by Jim Eaton-Terry
Having spent most of 2011 trying, with varying degrees of success, to listen only to music released this year, the albums I’ve loved the most have invariably been odd and angular takes on pop. They’ve also mostly been fronted by women
Whether I think about Tune-Yard’s dazzling, incomparable, almost indescribable WHOKILL – without doubt my album of the year, the first record I’ve ever heard to be as exciting as The Pop Group and still work as pop music – or Let England Shake, with PJ Harvey stepping further away from straightforward rock than she’s ever been and, in the process, producing her best album since 4-Track Demos, most of the year has been spent listening to music by women taking music places it’s never quite been before.
Despite that, the song I keep coming back to, find myself listening to, humming, and boring my children with more than anything else I’ve come across this year is straightforward to the point of minimalism. It’s also sung by a man.
There’s very little to Lippy Kids. It starts and ends with a single repeated note, a pulse, and a distant whistled refrain. In between there are a total of 10 lines, a couple of chords, and I’m not sure the drummer even turns up.
I’ve never been a huge elbow fan. Previous records have struck me as worthy, well-constructed but dull collections of mildly progressive rock songs with their heart so firmly in the right place as to reduce them to a set of gestures. Seemingly taking their directions from the solidly dull albums Radiohead released before even they got bored and started shaking things up, elbow have always been respectable but never set the heart pounding. Build a Rocket, Boys! (which is also the album title of the year) takes the same solidly classicist approach but, by adding a wistful nostalgia that I’ve never heard from Garvey’s songwriting before, contains at least half a dozen really lovely songs, of which Lippy Kids is the clear pinnacle. In 2 years it’ll be a standard for X-Factor auditions, but right now it’s a thing of beauty.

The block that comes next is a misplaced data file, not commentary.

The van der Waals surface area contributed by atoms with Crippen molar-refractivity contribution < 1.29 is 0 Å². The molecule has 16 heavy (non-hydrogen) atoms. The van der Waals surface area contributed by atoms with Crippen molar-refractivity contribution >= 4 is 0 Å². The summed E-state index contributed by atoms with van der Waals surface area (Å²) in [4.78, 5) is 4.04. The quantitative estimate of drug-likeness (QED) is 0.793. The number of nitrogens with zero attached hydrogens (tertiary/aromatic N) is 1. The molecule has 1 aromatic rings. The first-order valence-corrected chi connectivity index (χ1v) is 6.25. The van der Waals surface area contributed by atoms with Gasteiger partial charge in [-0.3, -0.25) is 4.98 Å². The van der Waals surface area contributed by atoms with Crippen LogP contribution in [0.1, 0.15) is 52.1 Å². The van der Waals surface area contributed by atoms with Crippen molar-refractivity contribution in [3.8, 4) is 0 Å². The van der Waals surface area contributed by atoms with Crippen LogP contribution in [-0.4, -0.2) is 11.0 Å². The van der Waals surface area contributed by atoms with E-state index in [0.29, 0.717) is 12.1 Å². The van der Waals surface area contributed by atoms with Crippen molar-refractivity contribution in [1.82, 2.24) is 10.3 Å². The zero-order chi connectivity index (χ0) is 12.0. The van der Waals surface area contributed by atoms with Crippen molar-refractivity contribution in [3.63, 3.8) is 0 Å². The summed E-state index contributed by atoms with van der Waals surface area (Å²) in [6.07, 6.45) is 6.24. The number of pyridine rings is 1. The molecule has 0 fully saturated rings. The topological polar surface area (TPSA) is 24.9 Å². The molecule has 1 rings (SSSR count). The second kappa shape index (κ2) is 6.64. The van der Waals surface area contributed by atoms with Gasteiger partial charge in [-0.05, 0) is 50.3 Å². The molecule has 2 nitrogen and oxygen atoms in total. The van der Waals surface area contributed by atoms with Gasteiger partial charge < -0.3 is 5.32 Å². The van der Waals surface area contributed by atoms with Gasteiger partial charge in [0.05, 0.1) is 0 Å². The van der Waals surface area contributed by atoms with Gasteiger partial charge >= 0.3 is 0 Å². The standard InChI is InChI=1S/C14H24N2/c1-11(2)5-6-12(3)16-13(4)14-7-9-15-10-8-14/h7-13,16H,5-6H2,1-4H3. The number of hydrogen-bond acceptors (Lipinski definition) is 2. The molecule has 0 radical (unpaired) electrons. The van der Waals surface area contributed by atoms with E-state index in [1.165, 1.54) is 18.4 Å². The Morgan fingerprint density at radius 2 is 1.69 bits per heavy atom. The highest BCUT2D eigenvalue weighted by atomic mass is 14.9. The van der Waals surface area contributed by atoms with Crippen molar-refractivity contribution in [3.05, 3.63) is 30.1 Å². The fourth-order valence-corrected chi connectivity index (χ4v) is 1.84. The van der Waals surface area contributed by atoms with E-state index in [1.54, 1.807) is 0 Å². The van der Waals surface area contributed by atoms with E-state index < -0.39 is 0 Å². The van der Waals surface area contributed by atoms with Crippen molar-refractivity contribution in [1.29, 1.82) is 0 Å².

Enough has been written about the avalanche of nostalgia currently burying pop. I’m writing this rather than watch the semi final of the most woeful X Factor series to date, in which only Misha B realised that the job of a pop star is to wake up the viewer on a Saturday night rather than help them drift back off to sleep. The combined influence of Adele, Amy Winehouse, and John Lewis ads have left much the mainstream of pop – or at least album pop – settled somewhere between 1967 and 1973. There’s still the odd flash of colour in the singles chart – Cher Lloyd might just make the perfect bubblegum dubstep single she’s hinting at throughout her album – but for the most part we’re in a trough of looking back rather than forward. Thanks to David Guetta even R’n’B sounds like the trance of the mid’90s.
Lippy Kids, however, manages to be nostalgic in the right way; it evokes the past without ever sounding like it could have been recorded before this year. Garvey’s way with a sharp image takes what could be mawkish – another middle aged man looking back at his teens – and makes it concrete and physical. In a year which has seen the demonization of young people in the UK on a greater scale than I can ever remember, the sweetness and fondness at the heart of the song is a delight.
So Lippy Kids is the Mostly Records song of the year, despite being utterly unrepresentative of the year in general, despite not fitting any narrative sweep of music this year, just because it’s the song I’m most likely to still be humming in a few years. I might even try the karaoke version – how hard can Guy Garvey’s voice be to copy?
I don’t want to end the year of new music without some kind of round up of what I’ve loved – I’m not going to talk about all the records that have annoyed or bored me because I’ll be here all night – so rather than a top ten, this is a set of the albums that I’m planning to take out of the year with me:
Tune-Yards – WHOKILL
Bjork : Biophilia
James Blake: James Blake
PJ Harvey: Let England Shake
St Vincent: Strange Mercy
White Label: Stolen Voices
Frank Ocean: Nostalgia, ULTRA
Jurgen Muller: Science of the Sea
Jim Eaton-Terry tweets on occasion and come January 1st may never listen to a new record again